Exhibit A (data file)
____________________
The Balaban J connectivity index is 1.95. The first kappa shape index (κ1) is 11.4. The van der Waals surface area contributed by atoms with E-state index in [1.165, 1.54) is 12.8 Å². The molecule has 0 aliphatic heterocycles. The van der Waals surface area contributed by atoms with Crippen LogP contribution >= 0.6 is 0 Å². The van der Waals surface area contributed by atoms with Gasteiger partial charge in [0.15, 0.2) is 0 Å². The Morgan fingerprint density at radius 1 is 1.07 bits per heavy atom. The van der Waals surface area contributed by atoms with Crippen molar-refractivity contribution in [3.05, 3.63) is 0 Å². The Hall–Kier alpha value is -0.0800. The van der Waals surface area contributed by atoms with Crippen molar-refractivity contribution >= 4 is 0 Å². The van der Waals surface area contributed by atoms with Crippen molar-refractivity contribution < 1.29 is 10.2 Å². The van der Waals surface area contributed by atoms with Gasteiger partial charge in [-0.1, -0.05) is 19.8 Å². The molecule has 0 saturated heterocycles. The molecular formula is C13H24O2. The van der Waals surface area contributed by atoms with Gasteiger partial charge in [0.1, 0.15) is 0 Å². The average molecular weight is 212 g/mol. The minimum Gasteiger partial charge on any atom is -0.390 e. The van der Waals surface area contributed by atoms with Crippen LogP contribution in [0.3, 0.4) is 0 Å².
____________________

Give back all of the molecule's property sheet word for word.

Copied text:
The Balaban J connectivity index is 1.95. The first kappa shape index (κ1) is 11.4. The van der Waals surface area contributed by atoms with E-state index in [1.165, 1.54) is 12.8 Å². The molecule has 0 aliphatic heterocycles. The van der Waals surface area contributed by atoms with Crippen LogP contribution >= 0.6 is 0 Å². The van der Waals surface area contributed by atoms with Gasteiger partial charge in [0.15, 0.2) is 0 Å². The Morgan fingerprint density at radius 1 is 1.07 bits per heavy atom. The van der Waals surface area contributed by atoms with Crippen molar-refractivity contribution in [3.05, 3.63) is 0 Å². The Hall–Kier alpha value is -0.0800. The van der Waals surface area contributed by atoms with Crippen molar-refractivity contribution >= 4 is 0 Å². The van der Waals surface area contributed by atoms with Crippen molar-refractivity contribution < 1.29 is 10.2 Å². The van der Waals surface area contributed by atoms with Gasteiger partial charge in [-0.1, -0.05) is 19.8 Å². The molecule has 0 saturated heterocycles. The molecular formula is C13H24O2. The van der Waals surface area contributed by atoms with Gasteiger partial charge in [0.1, 0.15) is 0 Å². The average molecular weight is 212 g/mol. The minimum Gasteiger partial charge on any atom is -0.390 e. The van der Waals surface area contributed by atoms with Crippen LogP contribution in [0.3, 0.4) is 0 Å².